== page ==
ReviewCraft beer lubricates audience for Hong Kong contemporary dance show
- Meeting In-Between Time, a site-specific production by City Contemporary Dance Company at a Pok Fu Lam heritage site, blends dance, sound and video projection
- Contrasting scenes in this pensive, poetic work make full use of the former Dairy Farm staff quarters site and occasionally confuse the senses
As if an “immersive” landscape, “mesmerising” sound effects and “video mapping” aren’t enough of a draw, the City Contemporary Dance Company has thrown in local craft beer as an extra sensory stimulation for people who watch its show Meeting In-Between Time at a Hong Kong heritage site.
Choreographer Sang Jijia’s site-specific creation could easily have been overwhelmed by gimmickry. Yet all the elements complement each other beautifully in this pensive and poetic production.
The venue, renamed “The Pokfulam Farm” for the show, is a 135-year-old building that housed the staff quarters of Dairy Farm; there is open space on the site and a separate, glass-fronted function room. Just outside the gates of Béthanie, a former French Mission sanatorium, it recently reopened as a centre for the history and culture of Pok Fu Lam.
With the temperature still hovering around 30 degrees Celsius (86 degrees Fahrenheit) at 6pm, ticket holders on the show’s opening weekend who bought the “Local Brewery Package” were quick to claim their can of ice-cold beer before the show began.
There was no seating, and so the crowd milled around the grassy areas outside, with a giant rabbit lantern and a fake cow providing a comic and slightly surreal backdrop.
A hush descended when two dancers, Eric Kwong and Simpson Yau, quietly emerged from the crowd, their heads touching, their arms linked. They began an elegant and intimate duet of gentle sparring and twirls, their bodies always connected, as if they had been starved of physical contact and could not bear to pull apart.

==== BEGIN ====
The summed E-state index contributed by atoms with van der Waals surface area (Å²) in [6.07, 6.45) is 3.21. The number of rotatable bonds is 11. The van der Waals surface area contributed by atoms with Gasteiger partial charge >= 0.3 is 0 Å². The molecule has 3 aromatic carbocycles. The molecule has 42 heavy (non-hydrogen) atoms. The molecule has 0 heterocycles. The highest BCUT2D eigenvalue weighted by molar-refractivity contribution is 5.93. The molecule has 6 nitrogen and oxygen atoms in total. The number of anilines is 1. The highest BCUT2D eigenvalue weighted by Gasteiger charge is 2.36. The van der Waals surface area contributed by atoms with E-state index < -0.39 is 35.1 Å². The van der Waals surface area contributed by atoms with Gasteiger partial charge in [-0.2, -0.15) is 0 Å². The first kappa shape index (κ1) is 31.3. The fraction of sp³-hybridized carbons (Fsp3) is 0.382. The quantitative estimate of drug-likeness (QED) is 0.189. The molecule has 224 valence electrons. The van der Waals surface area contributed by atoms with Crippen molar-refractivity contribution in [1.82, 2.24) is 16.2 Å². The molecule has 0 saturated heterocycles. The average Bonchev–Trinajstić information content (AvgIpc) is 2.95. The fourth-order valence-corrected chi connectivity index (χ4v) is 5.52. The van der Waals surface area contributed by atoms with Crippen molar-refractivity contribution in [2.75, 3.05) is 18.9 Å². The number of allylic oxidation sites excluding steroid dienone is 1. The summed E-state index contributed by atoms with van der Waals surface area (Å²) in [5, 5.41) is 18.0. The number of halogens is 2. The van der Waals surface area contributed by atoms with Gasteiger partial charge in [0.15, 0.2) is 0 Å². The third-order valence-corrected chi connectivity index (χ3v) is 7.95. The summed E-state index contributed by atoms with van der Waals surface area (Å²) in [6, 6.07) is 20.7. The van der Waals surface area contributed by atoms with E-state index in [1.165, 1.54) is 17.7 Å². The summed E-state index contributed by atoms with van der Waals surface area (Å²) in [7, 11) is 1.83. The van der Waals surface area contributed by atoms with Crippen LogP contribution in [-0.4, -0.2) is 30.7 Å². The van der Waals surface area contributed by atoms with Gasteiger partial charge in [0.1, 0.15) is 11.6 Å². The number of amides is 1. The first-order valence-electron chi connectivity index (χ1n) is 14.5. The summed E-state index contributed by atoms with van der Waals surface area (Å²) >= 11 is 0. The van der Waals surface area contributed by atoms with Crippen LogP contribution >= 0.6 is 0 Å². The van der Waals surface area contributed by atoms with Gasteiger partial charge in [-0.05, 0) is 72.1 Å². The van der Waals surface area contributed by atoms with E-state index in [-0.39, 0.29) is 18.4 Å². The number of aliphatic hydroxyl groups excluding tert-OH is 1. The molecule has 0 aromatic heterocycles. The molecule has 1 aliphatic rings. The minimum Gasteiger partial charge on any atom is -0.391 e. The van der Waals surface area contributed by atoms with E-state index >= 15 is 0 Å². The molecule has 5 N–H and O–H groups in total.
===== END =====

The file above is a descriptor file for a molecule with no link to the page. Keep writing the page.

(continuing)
The feeling of affection and mutual sustenance dissipated in the next scene. Dancers shut up inside the function room appeared confused, their movements becoming increasingly frenzied.
The audience gathered outside could only see them twitch and writhe via a live video feed on screens that obscured most of the glass windows. All that was directly visible were their lower legs, which appeared strangely disjointed.
The ridiculing of our addiction to technological intervention and of our disembodied experience of seeing the world became more pointed as members of the audience inevitably pointed their phones at the scene.
As dusk fell, a footbridge leading to the upper level of the former staff quarters became the stage for dancers led by Bobo Lai and Peggy Lam. They moved pliantly, inhaling and exhaling as a collective and draping themselves fluidly along the fences to the sounds of Dickson Dee’s restorative music. It was all the more affecting because of the proximity of the dancers to the audience.
The final scene unfolded at the back of the colonial-era building, with Qiao Yang appearing at an upstairs window framed dramatically by video projections on the outside walls of the dancers inside (one of the dancers, Felix Ke, was behind the camera).
Again, our senses were confused; it was as if, as the name of the work suggests, we momentarily escaped time.
Meeting In-Between Time offers a fulfilling mix of heritage buildings, technology and dance. The single can of beer that comes with the ticket is just enough to put you in the right mood.
City Contemporary Dance Company: Meeting In-between Time, The Pokfulam Farm. Until Oct. 16. Reviewed: Oct. 9.